This Is How Third-Party Candidates Hugely Impact Elections Even When They Lose
With the controversy that marred the beginning of the Democratic National Convention and the circus-like atmosphere that was the Republican National Convention, many American voters are left feeling like their voices will not be heard at the ballot box in November.
The aftermath of the email leak that showed a pro-Hillary Clinton bias caused the DNC's chairwoman, Debbie Wasserman Schultz, to announce she was stepping down right before the start of the convention.
The "Bernie or bust" division within the Democratic Party may prove to be an obstacle in defeating Donald Trump. The first day of the DNC stressed the sentiment that the party needed to unify. However, some people just weren't buying it.
Elections have long been described as an exercise in picking the lesser of two evils. But this year, that sentiment is stronger than ever before.
Many Democrats (and Republicans alike) are running for the hills of a third-party candidate: Jill Stein of the Green Party or Gary Johnson of the Libertarian Party.
A number of protestors outside the DNC held signs that read “Jill Not Hill” and “I'm not with her.” Stein offers safe haven to the progressive movement that refuses to buy into a Clinton presidency.
Stein and the Green Party seek to transition to 100 percent clean, renewable energy by 2030, create living-wage jobs for every American, abolish student debt, expand women's rights, protect the LGBTQ+ community and end police brutality, just to name a few.
So, it's easy to see why distraught Bernie supporters look to Stein for hope.
Johnson, on the other hand, was a member of the Republican Party until late 2011 when he made the switch to Libertarian.
The Libertarian Party believes in civil liberty, non-interventionism, laissez-faire economics and the abolition of the welfare state.
Generally, the party falls somewhere between culturally liberal and fiscally conservative. This makes Johnson a viable choice for members of both parties who fall more toward the middle of the political spectrum.
Even so, third-party candidates have never won a race to the White House, something seen as nearly impossible in the US electoral system.
Except for a few states, the winner-take-all system in most US states bolsters two parties and often blocks a third party from representation. That basically means a third party can win a sizable chunk of the vote in a district and still walk away with nothing.
So not only does the electoral system work against a third-party candidate, but so do the opinions of the American people.
According to Newsweek, Americans are actually becoming more polarized, with Democrats becoming more diverse, urban-based and less religious and Republicans becoming less diverse, more rural and more religious.
It is this polarization that makes us all want to ensure our parties' candidates win elections, even when we consider them the lesser of two evils and not necessarily the best people for the job.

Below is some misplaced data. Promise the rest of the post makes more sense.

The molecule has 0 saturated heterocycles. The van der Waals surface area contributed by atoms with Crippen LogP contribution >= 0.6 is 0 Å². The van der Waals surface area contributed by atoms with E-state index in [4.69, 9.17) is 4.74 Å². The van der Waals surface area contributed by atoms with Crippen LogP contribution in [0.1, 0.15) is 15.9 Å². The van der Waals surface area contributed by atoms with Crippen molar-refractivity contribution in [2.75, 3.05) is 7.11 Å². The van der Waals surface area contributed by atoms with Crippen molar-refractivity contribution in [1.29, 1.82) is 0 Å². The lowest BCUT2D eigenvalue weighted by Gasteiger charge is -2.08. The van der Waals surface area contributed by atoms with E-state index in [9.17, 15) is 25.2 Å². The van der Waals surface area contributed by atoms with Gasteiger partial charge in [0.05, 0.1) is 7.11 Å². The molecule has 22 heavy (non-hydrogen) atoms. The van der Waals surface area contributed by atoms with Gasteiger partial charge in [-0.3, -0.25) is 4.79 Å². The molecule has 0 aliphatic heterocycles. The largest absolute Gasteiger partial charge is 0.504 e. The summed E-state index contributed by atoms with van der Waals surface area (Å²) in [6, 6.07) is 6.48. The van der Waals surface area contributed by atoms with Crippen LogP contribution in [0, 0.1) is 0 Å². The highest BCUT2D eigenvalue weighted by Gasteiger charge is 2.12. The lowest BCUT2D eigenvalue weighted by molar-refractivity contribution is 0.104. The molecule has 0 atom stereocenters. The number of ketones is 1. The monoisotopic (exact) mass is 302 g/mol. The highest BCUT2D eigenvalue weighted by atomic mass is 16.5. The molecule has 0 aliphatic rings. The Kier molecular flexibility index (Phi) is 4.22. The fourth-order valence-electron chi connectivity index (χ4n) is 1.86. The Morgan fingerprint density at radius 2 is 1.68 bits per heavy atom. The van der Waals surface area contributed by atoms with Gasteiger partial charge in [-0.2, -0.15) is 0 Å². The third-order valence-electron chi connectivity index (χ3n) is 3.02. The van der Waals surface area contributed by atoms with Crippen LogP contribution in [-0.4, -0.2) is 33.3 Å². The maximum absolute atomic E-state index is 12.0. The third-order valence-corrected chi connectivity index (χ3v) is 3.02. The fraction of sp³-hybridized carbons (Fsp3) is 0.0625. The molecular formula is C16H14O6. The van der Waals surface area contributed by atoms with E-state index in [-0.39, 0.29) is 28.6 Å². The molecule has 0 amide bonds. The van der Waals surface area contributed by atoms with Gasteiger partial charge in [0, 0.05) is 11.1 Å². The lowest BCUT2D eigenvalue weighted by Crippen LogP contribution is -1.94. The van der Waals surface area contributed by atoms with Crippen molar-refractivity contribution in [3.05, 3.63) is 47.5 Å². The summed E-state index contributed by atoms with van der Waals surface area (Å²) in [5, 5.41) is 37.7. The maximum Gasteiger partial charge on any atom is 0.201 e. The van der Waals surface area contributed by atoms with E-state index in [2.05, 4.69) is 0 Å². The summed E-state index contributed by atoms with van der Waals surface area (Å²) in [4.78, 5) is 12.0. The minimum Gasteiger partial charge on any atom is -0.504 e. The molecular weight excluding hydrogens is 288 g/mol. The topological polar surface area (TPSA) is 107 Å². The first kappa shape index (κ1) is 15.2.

In addition to the system itself and the polarization of citizens, another fatal flaw for third-party candidates is the lack of media airtime these alternative choices receive. Oftentimes, these candidates are barred from on-air debates and thus not given the platform to express their views and proposals to the masses.
However, in spite of these challenges, the political climate of the 2016 US presidential election could empower third-party candidates in a huge way.
Consider the fact that third-party candidates have previously influenced the final results of elections. For example, some believe third-party candidate Ralph Nader pulled enough votes, especially in the state of Florida, from Al Gore to sway the 2000 presidential election in favor of George W. Bush.
In fact, according to Fortune, there are many examples of third-party candidates upending the system. In 1912, former president Theodore Roosevelt ran as the nominee of the Bull Moose Party.
By being on the ballot, Roosevelt cinched the victory for Democratic candidate Woodrow Wilson by splitting the Republican vote with incumbent president, William Howard Taft. Taft likely would have been re-elected had there not been a third party.
Consider this, too: Imagine a scenario in which neither party wins enough electoral votes to lock in the presidency.
In such a turn of events, the House of Representatives must then select the president, as directed by the Constitution. Depending on the House majority, the third-party president could, in theory, become president.
Both Stein and Johnson have a chance to make a substantial impact on the outcome of the presidential race by drawing enough votes away from the Democratic and/or Republican candidates; Stein could seize votes from the Clinton camp, which could make the Green Party the deciding factor in states like Florida and New Hampshire.
The presence of Johnson may actually give Donald Trump the upper hand in Ohio and Pennsylvania since polls show the Libertarian candidate pulling more votes from Clinton.
In any case, only time will tell what effects Stein and Johnson will have on the 2016 election. But no matter the effects on the election they have, the question remains: Are we all ready to handle the fallout?
Citations: WHY THIRD-PARTY CANDIDATES ARE DOOMED—AT LEAST THIS YEAR (Newsweek), What Voters' Frustrations Mean for Third-Party Candidates (Fortune), How a Third-Party Candidate Could Cause an Electoral Crisis (Huffington Post)